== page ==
How To Build a Healthy Team Culture: DiSC

How to build a healthy team culture—know what’s unhealthy!

Paradoxically, the first step toward building a healthy team culture may be recognizing toxic team culture. Unfortunately, that’s not hard to do. The American workplace is sick and it shows. Morale is low, stress is high. Millennials, Gen-Xers, and Baby Boomers clash.

Demands for diversity and gender equality are rife. And then there’s the runaway train of technological development—all of these issues have transformed many offices into seething cauldrons of conflict and strife. 

And when the lid blows, many workers bailout.  It is estimated that as many as 100,000 workers quit their jobs every day and it costs 20 percent of their salary for the boss to find a replacement. Recruitment, training, and orientation can add up to more than 1 billion dollars a year for small businesses. 

For all of corporate America that figure balloons to as much as 550 billion bucks—every year!! The domino effect: employee turnovers delay order fulfillment, decrease productivity, drain morale, and corporations hemorrhage profits and potential.

How to build a healthy team culture—out with the silo! 

Management underpins all employee engagement—for good or ill. Often a toxic corporate culture stems from poor management. For example, many companies have developed what’s called a “silo culture.”

 In agriculture, silos store grain, coal, woodchips, sawdust, food products, even cement. In some offices, managers silo information—tools, strategies—storing it up for their use.

To them, information is power and they don’t want to share it. So they leave workers in the dark about certain goals, processes, tools, and the like—making it available to their allies on a need-to-know-basis only.

Those at the bottom of the food chain feel left out, alienated, vulnerable, and hopeless. This kind of management undermines the mental health of employees and the overall stability of the workforce.

How to build a healthy team culture—DiSC it!

Silos are for farms, not offices. Healthy team culture is open, inclusive, and accepting. Managing a healthy corporate environment means being more people-driven than process-driven because, at the end of the day, it’s the people that make the process work, right?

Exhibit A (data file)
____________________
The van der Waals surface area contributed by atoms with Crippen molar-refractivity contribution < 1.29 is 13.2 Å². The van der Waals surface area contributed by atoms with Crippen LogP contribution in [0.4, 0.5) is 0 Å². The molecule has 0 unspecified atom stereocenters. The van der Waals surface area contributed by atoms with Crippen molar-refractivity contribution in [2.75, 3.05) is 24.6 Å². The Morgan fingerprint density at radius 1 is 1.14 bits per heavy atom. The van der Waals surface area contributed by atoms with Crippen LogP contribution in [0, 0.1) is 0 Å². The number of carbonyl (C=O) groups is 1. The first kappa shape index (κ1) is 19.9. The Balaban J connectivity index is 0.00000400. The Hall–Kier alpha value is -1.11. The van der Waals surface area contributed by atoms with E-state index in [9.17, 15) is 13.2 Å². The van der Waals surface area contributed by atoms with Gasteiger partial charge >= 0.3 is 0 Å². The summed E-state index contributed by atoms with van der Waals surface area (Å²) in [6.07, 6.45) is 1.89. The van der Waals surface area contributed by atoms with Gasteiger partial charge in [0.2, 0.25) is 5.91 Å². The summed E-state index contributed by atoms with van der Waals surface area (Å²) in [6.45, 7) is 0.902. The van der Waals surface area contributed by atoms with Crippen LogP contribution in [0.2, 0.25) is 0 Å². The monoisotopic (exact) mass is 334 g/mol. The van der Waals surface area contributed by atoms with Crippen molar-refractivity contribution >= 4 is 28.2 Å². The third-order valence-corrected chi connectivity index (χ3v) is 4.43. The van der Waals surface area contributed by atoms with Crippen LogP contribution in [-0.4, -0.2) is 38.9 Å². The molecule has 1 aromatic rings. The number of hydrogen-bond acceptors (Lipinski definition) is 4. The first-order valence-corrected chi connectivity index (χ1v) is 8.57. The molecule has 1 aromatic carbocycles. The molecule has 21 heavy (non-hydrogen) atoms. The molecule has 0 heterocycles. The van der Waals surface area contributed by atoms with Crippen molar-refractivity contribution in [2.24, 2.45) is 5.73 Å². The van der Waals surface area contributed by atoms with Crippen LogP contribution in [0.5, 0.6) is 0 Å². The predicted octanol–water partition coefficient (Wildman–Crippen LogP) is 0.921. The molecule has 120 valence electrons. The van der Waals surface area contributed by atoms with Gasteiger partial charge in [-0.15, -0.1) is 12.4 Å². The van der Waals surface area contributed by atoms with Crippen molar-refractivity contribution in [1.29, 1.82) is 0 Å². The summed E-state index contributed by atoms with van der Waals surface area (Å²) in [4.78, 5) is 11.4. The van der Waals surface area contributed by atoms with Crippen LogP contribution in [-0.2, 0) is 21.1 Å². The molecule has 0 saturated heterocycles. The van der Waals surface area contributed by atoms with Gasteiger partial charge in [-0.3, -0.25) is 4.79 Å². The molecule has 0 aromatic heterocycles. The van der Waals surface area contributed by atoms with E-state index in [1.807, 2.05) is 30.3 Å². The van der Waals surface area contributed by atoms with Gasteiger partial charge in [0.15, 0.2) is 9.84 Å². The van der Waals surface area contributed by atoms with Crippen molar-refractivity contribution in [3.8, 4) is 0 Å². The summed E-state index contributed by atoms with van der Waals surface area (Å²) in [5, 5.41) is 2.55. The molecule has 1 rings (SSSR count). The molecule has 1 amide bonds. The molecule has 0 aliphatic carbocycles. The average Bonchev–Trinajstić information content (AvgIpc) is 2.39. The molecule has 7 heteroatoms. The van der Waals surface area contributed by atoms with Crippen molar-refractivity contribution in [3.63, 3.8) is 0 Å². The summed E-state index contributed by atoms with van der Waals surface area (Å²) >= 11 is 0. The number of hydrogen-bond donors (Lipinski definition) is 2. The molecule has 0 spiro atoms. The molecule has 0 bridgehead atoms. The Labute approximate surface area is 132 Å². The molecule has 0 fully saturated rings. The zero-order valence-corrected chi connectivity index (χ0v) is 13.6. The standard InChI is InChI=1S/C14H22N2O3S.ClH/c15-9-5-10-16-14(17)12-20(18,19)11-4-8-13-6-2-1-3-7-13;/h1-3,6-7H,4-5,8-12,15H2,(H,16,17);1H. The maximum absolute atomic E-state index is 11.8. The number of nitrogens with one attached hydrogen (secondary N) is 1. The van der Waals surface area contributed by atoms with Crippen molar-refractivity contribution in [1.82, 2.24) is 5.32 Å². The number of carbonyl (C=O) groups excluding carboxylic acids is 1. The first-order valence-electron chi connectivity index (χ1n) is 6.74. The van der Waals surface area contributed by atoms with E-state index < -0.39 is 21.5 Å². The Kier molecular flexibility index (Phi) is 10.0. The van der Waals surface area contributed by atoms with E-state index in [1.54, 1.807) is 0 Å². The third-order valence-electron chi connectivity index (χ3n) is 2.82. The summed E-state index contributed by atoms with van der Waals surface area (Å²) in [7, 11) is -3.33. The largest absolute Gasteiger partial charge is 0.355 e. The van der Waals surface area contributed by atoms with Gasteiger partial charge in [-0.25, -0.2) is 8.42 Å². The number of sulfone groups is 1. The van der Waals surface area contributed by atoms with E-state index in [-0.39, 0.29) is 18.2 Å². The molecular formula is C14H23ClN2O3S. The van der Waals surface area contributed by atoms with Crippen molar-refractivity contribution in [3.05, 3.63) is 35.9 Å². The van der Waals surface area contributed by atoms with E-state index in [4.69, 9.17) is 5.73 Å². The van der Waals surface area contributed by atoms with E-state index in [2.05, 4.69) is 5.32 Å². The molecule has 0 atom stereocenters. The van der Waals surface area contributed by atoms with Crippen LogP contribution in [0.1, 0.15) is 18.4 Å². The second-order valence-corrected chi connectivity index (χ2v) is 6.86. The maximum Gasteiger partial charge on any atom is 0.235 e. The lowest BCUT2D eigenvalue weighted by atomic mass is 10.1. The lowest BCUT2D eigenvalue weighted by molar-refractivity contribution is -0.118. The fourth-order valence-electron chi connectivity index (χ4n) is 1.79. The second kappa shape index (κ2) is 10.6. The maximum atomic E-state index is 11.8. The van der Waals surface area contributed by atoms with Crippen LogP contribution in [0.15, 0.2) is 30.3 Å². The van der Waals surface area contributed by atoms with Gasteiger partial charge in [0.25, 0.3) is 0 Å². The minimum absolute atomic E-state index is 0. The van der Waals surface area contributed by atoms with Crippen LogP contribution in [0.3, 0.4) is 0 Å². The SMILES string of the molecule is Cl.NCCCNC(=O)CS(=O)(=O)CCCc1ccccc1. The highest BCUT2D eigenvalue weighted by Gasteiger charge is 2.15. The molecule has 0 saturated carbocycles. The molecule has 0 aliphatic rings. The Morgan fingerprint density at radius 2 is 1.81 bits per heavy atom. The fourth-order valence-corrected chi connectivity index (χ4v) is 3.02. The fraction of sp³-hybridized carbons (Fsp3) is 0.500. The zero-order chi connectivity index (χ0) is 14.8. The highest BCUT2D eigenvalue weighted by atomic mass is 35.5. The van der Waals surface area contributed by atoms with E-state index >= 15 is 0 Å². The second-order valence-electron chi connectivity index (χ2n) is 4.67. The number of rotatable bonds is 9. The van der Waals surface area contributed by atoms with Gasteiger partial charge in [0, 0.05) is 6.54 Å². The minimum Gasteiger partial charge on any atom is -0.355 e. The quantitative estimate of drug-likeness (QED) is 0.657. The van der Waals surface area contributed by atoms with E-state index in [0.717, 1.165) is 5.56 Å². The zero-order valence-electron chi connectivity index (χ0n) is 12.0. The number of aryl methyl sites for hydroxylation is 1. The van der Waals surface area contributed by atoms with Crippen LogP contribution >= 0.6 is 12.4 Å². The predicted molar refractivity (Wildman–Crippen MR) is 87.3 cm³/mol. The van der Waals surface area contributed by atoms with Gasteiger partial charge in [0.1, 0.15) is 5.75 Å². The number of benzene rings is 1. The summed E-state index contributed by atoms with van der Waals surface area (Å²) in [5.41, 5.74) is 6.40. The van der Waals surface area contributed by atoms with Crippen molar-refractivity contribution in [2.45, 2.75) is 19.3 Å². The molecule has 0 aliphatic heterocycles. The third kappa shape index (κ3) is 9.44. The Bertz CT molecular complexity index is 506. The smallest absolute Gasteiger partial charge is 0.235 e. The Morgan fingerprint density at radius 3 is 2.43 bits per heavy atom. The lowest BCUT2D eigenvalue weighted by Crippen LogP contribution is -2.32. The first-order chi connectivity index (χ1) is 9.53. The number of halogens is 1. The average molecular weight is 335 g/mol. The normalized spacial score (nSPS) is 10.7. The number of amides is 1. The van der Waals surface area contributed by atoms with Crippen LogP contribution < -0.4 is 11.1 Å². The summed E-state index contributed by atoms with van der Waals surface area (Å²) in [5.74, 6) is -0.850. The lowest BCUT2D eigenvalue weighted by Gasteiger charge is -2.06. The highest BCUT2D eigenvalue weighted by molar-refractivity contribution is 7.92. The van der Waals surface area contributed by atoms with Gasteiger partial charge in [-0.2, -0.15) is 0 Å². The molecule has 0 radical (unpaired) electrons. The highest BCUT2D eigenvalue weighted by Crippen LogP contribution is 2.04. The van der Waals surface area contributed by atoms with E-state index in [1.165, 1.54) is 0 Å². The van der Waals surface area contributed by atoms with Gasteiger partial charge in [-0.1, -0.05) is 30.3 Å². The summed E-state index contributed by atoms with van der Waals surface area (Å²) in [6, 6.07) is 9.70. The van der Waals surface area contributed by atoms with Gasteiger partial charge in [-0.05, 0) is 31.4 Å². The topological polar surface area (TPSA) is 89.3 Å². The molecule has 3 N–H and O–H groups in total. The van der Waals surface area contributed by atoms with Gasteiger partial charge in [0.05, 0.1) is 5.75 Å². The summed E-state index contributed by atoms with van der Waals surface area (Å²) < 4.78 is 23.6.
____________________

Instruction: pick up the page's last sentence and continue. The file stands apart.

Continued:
In a healthy team culture, diversity is recognized as an asset instead of being dreaded or resented as a liability. That’s because sharp managers know that variety really is the spice of life! It’s our different backgrounds and points of view that help our workplaces become more well rounded and vibrant.

But that “variety”  works best if you know how to work it, and fortunately, there’s an “app” for that. It’s called DiSC, which represents the 4 personality profiles we all exhibit. Some of us are Dominant; others Influential; Steady; Conscientious. Understanding these personality types is invaluable in understanding yourself and your employees.

Relationship building is the foundation of team building and you can only build a relationship with another person if you understand them—who they are; how they think. After all, it’s easier to humanize your workplace and create a humane corporate culture when you know how your “humans” think—what gets them motivated.

DiSC creates a safe way for you to examine another person without making them feel threatened or intimidated. And it can be a humbling process for you as well if you’re a boss, because you may learn a lot about yourself throughout the whole process. 

How to build a healthy team culture—listen up! 

You get to ask questions and learn how to “listen” to the answers and translate what you hear into an action plan that will make it easier to communicate and collaborate with that person.

Associations built around projects are temporary, hierarchical, and therefore fragile. DiSC personality profile training helps build relationships built around your common humanity. And these relationships, along with your work assignment, can be fruitful, enlightening, and lasting.

The psychological and emotional bonds of a relationship are the glue that binds groups of employees into teams and fosters loyalty to the company. DiSC is an invaluable tool in developing those psychological and emotional bonds.